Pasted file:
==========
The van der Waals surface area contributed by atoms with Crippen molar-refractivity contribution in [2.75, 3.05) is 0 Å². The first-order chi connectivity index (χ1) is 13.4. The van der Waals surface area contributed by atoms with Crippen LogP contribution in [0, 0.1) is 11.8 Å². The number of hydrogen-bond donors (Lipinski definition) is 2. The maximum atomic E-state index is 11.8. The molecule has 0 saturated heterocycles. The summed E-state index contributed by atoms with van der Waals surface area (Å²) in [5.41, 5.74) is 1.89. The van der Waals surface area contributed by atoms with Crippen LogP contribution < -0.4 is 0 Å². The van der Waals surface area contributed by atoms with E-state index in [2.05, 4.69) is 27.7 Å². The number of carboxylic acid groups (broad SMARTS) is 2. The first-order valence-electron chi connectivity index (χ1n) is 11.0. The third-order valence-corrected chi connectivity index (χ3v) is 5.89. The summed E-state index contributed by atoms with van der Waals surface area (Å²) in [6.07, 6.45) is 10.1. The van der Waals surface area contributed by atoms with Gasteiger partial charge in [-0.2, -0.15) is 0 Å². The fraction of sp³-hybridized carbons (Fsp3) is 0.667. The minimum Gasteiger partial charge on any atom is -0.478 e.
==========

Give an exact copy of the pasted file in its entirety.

The van der Waals surface area contributed by atoms with Crippen molar-refractivity contribution in [2.75, 3.05) is 0 Å². The first-order chi connectivity index (χ1) is 13.4. The van der Waals surface area contributed by atoms with Crippen LogP contribution in [0, 0.1) is 11.8 Å². The number of hydrogen-bond donors (Lipinski definition) is 2. The maximum atomic E-state index is 11.8. The molecule has 0 saturated heterocycles. The summed E-state index contributed by atoms with van der Waals surface area (Å²) in [5.41, 5.74) is 1.89. The van der Waals surface area contributed by atoms with Crippen LogP contribution < -0.4 is 0 Å². The van der Waals surface area contributed by atoms with E-state index in [2.05, 4.69) is 27.7 Å². The number of carboxylic acid groups (broad SMARTS) is 2. The first-order valence-electron chi connectivity index (χ1n) is 11.0. The third-order valence-corrected chi connectivity index (χ3v) is 5.89. The summed E-state index contributed by atoms with van der Waals surface area (Å²) in [6.07, 6.45) is 10.1. The van der Waals surface area contributed by atoms with Gasteiger partial charge in [-0.2, -0.15) is 0 Å². The fraction of sp³-hybridized carbons (Fsp3) is 0.667. The minimum Gasteiger partial charge on any atom is -0.478 e.